Don’t throw things at the dogs or verbally harass them in a threatening manner. This is also important if you have a working LGD in your neighborhood. Antagonizing or yelling at working or barking LGDs will not make them stop.
Absolutely don’t open gates or enter the area without the owners’ presence and permission.
Look for signs announcing the presence of an LGD at work.
If you drive up to a house or barn and a dog comes up to your car, wait for the owner to control the dog or introduce you.
Avoid bringing your pet dogs to a farm with a working LGD. Do not let a pet dog out of your vehicle without permission.
Recreation on Public Land
Hiking, biking, trail riding, hunting, fishing, or camping on open or public land may result in an encounter. LGDs on western grazing lands may be more on edge in areas of ongoing and active predator pressure on their flocks.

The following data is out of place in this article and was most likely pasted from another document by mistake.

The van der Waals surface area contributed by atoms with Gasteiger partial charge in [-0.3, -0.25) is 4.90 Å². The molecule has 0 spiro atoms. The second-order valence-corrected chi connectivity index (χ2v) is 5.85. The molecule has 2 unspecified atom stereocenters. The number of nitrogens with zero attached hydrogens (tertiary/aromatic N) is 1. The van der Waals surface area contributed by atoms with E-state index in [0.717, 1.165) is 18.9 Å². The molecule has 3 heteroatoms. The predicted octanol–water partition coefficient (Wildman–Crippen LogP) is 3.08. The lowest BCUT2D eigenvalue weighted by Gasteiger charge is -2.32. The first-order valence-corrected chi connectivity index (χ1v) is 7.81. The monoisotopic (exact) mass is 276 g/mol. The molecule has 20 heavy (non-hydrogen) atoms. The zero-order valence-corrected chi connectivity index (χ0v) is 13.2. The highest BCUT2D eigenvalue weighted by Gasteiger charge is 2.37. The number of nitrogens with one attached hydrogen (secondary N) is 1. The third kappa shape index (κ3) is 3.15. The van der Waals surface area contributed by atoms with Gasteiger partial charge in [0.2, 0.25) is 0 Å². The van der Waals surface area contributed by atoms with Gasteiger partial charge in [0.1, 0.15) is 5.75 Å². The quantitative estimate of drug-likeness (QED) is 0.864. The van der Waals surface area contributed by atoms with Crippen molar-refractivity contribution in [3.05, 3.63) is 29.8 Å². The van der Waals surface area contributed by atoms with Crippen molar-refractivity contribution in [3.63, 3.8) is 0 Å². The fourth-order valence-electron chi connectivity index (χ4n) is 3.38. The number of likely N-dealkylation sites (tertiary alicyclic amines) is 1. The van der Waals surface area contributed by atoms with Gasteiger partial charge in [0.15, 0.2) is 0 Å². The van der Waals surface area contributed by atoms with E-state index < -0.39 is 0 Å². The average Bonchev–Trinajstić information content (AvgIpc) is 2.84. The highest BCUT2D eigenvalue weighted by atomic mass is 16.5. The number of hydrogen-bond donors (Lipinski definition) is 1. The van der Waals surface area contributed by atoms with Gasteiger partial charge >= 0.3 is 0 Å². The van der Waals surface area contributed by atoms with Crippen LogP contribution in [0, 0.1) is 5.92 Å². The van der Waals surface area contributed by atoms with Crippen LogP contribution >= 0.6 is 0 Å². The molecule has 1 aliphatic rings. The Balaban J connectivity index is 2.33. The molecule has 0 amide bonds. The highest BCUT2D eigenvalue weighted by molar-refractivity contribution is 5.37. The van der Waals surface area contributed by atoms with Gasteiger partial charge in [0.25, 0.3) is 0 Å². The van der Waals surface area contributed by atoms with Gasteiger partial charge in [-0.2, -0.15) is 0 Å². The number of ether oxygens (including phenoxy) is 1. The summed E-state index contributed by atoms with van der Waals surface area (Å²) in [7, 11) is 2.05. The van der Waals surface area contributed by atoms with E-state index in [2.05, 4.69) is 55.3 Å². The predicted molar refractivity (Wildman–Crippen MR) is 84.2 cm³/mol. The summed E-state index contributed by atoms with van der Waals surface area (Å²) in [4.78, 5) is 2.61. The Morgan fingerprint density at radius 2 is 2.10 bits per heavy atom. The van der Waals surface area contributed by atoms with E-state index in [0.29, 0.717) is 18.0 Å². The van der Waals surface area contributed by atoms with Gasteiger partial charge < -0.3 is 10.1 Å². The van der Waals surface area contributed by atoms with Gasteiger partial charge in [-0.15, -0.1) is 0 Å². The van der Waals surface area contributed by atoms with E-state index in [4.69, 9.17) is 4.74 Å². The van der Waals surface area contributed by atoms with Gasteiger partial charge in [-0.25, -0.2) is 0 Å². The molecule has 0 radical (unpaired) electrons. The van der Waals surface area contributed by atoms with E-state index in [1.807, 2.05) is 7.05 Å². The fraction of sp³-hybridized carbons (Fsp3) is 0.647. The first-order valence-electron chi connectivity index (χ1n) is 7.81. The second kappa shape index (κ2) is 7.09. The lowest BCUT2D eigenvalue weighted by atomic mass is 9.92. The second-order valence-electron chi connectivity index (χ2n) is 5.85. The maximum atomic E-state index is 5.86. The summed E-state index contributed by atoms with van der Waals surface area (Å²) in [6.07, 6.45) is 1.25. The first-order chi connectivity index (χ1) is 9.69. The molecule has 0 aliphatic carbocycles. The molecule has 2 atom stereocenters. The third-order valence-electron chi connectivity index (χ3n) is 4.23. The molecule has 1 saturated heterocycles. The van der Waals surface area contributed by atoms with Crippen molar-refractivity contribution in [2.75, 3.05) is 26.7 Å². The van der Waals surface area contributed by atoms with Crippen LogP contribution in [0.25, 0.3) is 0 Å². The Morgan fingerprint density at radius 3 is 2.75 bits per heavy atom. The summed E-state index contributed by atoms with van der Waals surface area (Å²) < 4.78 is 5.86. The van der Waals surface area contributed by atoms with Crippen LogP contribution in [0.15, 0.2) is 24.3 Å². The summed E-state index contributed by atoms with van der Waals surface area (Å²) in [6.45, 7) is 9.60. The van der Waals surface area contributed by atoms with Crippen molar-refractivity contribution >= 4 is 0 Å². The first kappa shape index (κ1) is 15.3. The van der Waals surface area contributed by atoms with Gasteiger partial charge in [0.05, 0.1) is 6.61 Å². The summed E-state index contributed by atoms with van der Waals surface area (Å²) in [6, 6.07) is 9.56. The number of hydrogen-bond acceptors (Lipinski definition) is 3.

On public land, always look for informative signs that LGDs are present with grazing flocks or herds before entering a trail. Also check informative websites (BLM, US Forest Service, etc) for current maps where flocks or herds and LGDs may be found. At times, areas may be closed to recreation due to their presence.
If you encounter moving or trailing sheep, don’t attempt to walk or bike through them. Wait quietly at a distance until they completely pass by.
If you encounter a grazing flock or herd, you might not see LGDs at first. Wait a few minutes to allow any dogs to notice you if they are present.
If you observe LGDs with their flock, do not approach the animals or the LGDs. Your goal is to disturb the dogs and grazing animals as little as possible. In all cases, stay at a distance and alter your path to move widely around the flock or herd and not through them. Never make sudden threatening moves towards the animals or the dogs.